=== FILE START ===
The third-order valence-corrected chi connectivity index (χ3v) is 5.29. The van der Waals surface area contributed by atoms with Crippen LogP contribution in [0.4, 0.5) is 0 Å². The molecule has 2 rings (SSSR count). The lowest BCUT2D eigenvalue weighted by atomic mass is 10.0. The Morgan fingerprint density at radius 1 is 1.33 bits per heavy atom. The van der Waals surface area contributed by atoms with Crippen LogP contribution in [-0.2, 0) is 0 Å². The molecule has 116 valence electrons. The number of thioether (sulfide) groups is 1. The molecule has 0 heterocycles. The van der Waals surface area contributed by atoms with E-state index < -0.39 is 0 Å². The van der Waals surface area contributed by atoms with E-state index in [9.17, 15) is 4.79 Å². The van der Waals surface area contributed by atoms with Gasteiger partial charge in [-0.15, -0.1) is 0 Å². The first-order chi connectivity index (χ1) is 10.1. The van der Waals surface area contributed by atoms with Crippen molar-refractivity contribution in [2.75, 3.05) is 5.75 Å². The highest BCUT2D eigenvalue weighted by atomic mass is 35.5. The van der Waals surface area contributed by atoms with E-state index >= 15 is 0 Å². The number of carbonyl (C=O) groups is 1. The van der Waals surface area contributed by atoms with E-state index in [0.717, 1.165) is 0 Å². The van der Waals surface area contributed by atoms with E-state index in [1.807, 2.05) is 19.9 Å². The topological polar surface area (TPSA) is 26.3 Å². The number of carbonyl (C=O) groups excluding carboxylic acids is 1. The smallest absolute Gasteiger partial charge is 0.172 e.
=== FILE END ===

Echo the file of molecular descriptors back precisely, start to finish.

The third-order valence-corrected chi connectivity index (χ3v) is 5.29. The van der Waals surface area contributed by atoms with Crippen LogP contribution in [0.4, 0.5) is 0 Å². The molecule has 2 rings (SSSR count). The lowest BCUT2D eigenvalue weighted by atomic mass is 10.0. The Morgan fingerprint density at radius 1 is 1.33 bits per heavy atom. The van der Waals surface area contributed by atoms with Crippen LogP contribution in [-0.2, 0) is 0 Å². The molecule has 116 valence electrons. The number of thioether (sulfide) groups is 1. The molecule has 0 heterocycles. The van der Waals surface area contributed by atoms with E-state index < -0.39 is 0 Å². The van der Waals surface area contributed by atoms with E-state index in [9.17, 15) is 4.79 Å². The van der Waals surface area contributed by atoms with Gasteiger partial charge in [-0.15, -0.1) is 0 Å². The first-order chi connectivity index (χ1) is 10.1. The van der Waals surface area contributed by atoms with Crippen molar-refractivity contribution in [2.75, 3.05) is 5.75 Å². The highest BCUT2D eigenvalue weighted by atomic mass is 35.5. The van der Waals surface area contributed by atoms with E-state index >= 15 is 0 Å². The number of carbonyl (C=O) groups is 1. The van der Waals surface area contributed by atoms with E-state index in [0.717, 1.165) is 0 Å². The van der Waals surface area contributed by atoms with E-state index in [1.807, 2.05) is 19.9 Å². The topological polar surface area (TPSA) is 26.3 Å². The number of carbonyl (C=O) groups excluding carboxylic acids is 1. The smallest absolute Gasteiger partial charge is 0.172 e.